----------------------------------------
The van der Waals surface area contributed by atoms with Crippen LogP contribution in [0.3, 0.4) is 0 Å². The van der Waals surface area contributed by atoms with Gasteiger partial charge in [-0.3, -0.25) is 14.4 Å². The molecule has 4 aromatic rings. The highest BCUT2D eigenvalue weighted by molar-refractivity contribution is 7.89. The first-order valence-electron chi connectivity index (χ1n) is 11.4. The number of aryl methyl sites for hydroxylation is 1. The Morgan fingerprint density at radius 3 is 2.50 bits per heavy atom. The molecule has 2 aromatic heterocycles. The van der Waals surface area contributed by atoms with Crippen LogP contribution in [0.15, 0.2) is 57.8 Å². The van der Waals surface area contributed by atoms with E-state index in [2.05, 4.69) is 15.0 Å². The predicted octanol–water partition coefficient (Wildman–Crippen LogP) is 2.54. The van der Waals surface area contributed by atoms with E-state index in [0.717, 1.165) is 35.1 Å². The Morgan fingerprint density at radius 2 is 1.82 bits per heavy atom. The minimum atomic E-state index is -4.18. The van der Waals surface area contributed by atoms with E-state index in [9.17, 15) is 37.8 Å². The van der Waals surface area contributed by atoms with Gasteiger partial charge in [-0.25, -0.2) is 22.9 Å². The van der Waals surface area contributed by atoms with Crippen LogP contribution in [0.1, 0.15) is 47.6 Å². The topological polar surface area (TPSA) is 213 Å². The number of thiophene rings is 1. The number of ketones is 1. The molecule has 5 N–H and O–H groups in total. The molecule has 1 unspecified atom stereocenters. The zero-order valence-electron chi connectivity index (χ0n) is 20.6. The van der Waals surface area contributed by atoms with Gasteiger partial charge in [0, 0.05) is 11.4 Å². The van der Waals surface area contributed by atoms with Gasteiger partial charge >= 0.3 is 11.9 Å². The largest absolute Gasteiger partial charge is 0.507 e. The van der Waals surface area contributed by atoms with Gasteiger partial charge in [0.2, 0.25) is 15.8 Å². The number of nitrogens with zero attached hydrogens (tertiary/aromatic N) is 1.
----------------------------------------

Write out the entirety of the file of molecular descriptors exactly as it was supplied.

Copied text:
The van der Waals surface area contributed by atoms with Crippen LogP contribution in [0.3, 0.4) is 0 Å². The van der Waals surface area contributed by atoms with Gasteiger partial charge in [-0.3, -0.25) is 14.4 Å². The molecule has 4 aromatic rings. The highest BCUT2D eigenvalue weighted by molar-refractivity contribution is 7.89. The first-order valence-electron chi connectivity index (χ1n) is 11.4. The number of aryl methyl sites for hydroxylation is 1. The Morgan fingerprint density at radius 3 is 2.50 bits per heavy atom. The molecule has 2 aromatic heterocycles. The van der Waals surface area contributed by atoms with Crippen LogP contribution in [0.15, 0.2) is 57.8 Å². The van der Waals surface area contributed by atoms with E-state index in [2.05, 4.69) is 15.0 Å². The predicted octanol–water partition coefficient (Wildman–Crippen LogP) is 2.54. The van der Waals surface area contributed by atoms with E-state index in [0.717, 1.165) is 35.1 Å². The Morgan fingerprint density at radius 2 is 1.82 bits per heavy atom. The minimum atomic E-state index is -4.18. The van der Waals surface area contributed by atoms with E-state index in [9.17, 15) is 37.8 Å². The van der Waals surface area contributed by atoms with Gasteiger partial charge in [-0.25, -0.2) is 22.9 Å². The van der Waals surface area contributed by atoms with Crippen LogP contribution in [0.1, 0.15) is 47.6 Å². The topological polar surface area (TPSA) is 213 Å². The number of thiophene rings is 1. The number of ketones is 1. The molecule has 5 N–H and O–H groups in total. The molecule has 1 unspecified atom stereocenters. The zero-order valence-electron chi connectivity index (χ0n) is 20.6. The van der Waals surface area contributed by atoms with Gasteiger partial charge in [0, 0.05) is 11.4 Å². The van der Waals surface area contributed by atoms with Gasteiger partial charge >= 0.3 is 11.9 Å². The largest absolute Gasteiger partial charge is 0.507 e. The van der Waals surface area contributed by atoms with Gasteiger partial charge in [0.2, 0.25) is 15.8 Å². The number of nitrogens with zero attached hydrogens (tertiary/aromatic N) is 1.